Joe Biden’s age, 79, automatically puts him at greater risk for Covid complications, but infectious disease experts expect the president — who has had two Covid booster vaccines and is in relatively good health otherwise — to recover quickly.
Biden tested positive for Covid on Thursday and has mild symptoms, including fatigue, runny nose and a dry cough, according to a letter from Dr. Kevin O’Connor, the president’s physician.
“He is a healthy 79-year-old man who has been diagnosed rapidly, who’s having mild symptoms, who’s vaccinated and is on antiviral therapy. All of us expect a good outcome,” said Dr. Arturo Casadevall, a professor of medicine at the Johns Hopkins School of Medicine.
White House Covid response coordinator Dr. Ashish Jha said in a briefing that the president “feels really well,” has no fever and was working all morning.
“Our expectation is that he’s going to continue to have mild illness, and he’s going to be monitored for symptoms,” he said.
Biden tested negative for Covid on Tuesday, so experts think he’s in the early stage of the illness.
“He probably got exposed over the weekend,” said Dr. Scott Roberts, a Yale Medicine infectious disease specialist. “The median incubation period of omicron is three days, so my guess is if his positive test was today, he probably got exposed on Sunday.”
The amount of virus in a person’s body, or viral load, is highest around when symptoms start, he said. So once Biden’s symptoms start to improve, he said, that will be a good indicator that he is on the mend.
Covid can be riskier for people ages 50 and older for several reasons, including that older adults are more likely to have underlying health issues. Vaccine protection also tends to be less robust in older people because the immune system weakens with age. Doctors will likely check Biden’s blood oxygen levels several times a day to watch for signs of pneumonia.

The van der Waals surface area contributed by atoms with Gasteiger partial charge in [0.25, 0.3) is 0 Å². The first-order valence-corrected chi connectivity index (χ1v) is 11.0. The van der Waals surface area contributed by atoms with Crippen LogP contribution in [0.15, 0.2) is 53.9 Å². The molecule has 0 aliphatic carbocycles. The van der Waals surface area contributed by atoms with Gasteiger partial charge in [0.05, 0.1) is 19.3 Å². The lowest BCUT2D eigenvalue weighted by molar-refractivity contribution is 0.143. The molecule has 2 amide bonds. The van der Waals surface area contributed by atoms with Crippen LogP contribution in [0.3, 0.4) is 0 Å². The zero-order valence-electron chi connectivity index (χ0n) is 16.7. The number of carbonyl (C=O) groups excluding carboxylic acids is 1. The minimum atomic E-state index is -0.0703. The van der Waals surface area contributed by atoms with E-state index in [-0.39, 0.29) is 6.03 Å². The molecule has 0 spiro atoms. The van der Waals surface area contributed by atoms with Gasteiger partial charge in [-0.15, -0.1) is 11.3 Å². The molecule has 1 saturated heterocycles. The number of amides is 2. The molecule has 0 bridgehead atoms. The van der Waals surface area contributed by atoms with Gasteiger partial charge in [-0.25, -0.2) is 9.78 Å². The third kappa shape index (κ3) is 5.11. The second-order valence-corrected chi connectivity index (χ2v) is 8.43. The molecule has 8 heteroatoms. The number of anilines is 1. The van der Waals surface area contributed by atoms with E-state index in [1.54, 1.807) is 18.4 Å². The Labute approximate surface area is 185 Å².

“That’s one of the most important things to be measured to make sure you’re not developing more serious disease down in the lungs,” said Dr. William Schaffner, an infectious diseases expert at Vanderbilt University Medical Center.
He said it’s unlikely the president will develop pneumonia because omicron tends to result in upper respiratory illness.
“The virus gets to the back of your throat and causes inflammation in those local tissues,” Schaffner said. “That irritation causes the cough, the runny nose, the sore throat.”
“I wouldn’t be surprised if he’s hoarse for a couple of days,” he added.
What’s next for Biden
Biden is taking Paxlovid, an antiviral treatment consisting of three pills taken twice daily for five days. Disease experts think the drug works better the earlier it's administered.
“His viral load is probably already going down on the Paxlovid, and I suspect at this point he’ll probably continue to improve,” Roberts said.
A minority of people who take Paxlovid see symptoms rebound shortly after finishing the medication. They may test positive again, but experts said in those cases, the disease tends to come back milder and people usually do not develop new complications. Roberts said doctors should know if Biden experiences a Paxlovid rebound within a day or two after he stops the medication.
Jha said Biden takes Eliquis, a blood thinner, and Crestor, a cholesterol-lowering medication, both of which must be stopped during the Paxlovid treatment. Paxlovid contains a drug called ritonavir, which slows the speed at which the body breaks down medications. Statins like Crestor are processed by the liver, so a slower metabolism may lead to a buildup of the drug in the body.
Experts said there is a chance that Biden develops long Covid — symptoms that last several months or longer — but that risk is diminished by the fact that he is vaccinated, double boosted and taking an antiviral.
“I think once his isolation period comes to an end, a good thing to look for is, is he bouncing straight back up and being interactive again? Or does it take him a little bit longer, as it does for some people?” said Dr. Cameron Wolfe, an infectious diseases expert and associate professor of medicine at Duke University School of Medicine.
There is no evidence to suggest that the predominant variant circulating — BA.5 — causes more severe illness than earlier variants. It is, however, much more contagious and better at evading immune protection from vaccines or prior infections. Still, vaccines and treatments like Paxlovid continue to work well against it, experts said.
If Biden were to start feeling more ill, other treatment options are available, including oxygen support, steroids and the antiviral remdesivir. One monoclonal antibody, bebtelovimab, is demonstrated to be effective against BA.5 as well.
These defenses weren’t available the last time a president had Covid.
“Think about when President Trump got it,” Casadevall said. “He had not been immunized, there was no Paxlovid at the time, and he ended up being hospitalized. In a short two years, we have vaccines available and we have antivirals available. I think that’s something to celebrate.”